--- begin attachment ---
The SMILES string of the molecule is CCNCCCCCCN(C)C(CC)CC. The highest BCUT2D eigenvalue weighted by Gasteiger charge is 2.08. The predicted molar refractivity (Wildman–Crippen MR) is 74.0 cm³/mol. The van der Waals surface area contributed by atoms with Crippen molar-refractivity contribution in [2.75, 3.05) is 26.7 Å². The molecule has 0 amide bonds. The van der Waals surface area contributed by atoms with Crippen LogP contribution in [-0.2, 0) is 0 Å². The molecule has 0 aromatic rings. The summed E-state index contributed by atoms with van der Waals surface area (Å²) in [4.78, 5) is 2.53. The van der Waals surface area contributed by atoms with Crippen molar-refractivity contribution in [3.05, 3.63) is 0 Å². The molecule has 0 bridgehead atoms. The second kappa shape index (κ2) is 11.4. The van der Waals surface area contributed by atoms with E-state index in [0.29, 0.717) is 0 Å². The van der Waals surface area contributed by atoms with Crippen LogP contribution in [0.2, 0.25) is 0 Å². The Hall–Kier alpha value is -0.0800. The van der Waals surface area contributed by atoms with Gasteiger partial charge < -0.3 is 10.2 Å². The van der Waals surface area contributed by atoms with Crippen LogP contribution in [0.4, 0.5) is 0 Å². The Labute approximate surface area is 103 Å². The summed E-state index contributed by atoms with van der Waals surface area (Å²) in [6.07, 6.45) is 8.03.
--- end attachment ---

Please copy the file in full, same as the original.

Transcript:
The SMILES string of the molecule is CCNCCCCCCN(C)C(CC)CC. The highest BCUT2D eigenvalue weighted by Gasteiger charge is 2.08. The predicted molar refractivity (Wildman–Crippen MR) is 74.0 cm³/mol. The van der Waals surface area contributed by atoms with Crippen molar-refractivity contribution in [2.75, 3.05) is 26.7 Å². The molecule has 0 amide bonds. The van der Waals surface area contributed by atoms with Crippen LogP contribution in [-0.2, 0) is 0 Å². The molecule has 0 aromatic rings. The summed E-state index contributed by atoms with van der Waals surface area (Å²) in [4.78, 5) is 2.53. The van der Waals surface area contributed by atoms with Crippen molar-refractivity contribution in [3.05, 3.63) is 0 Å². The molecule has 0 bridgehead atoms. The second kappa shape index (κ2) is 11.4. The van der Waals surface area contributed by atoms with E-state index in [0.29, 0.717) is 0 Å². The van der Waals surface area contributed by atoms with Crippen LogP contribution in [0.2, 0.25) is 0 Å². The Hall–Kier alpha value is -0.0800. The van der Waals surface area contributed by atoms with Gasteiger partial charge < -0.3 is 10.2 Å². The van der Waals surface area contributed by atoms with Crippen LogP contribution in [0.4, 0.5) is 0 Å². The Labute approximate surface area is 103 Å². The summed E-state index contributed by atoms with van der Waals surface area (Å²) in [6.07, 6.45) is 8.03.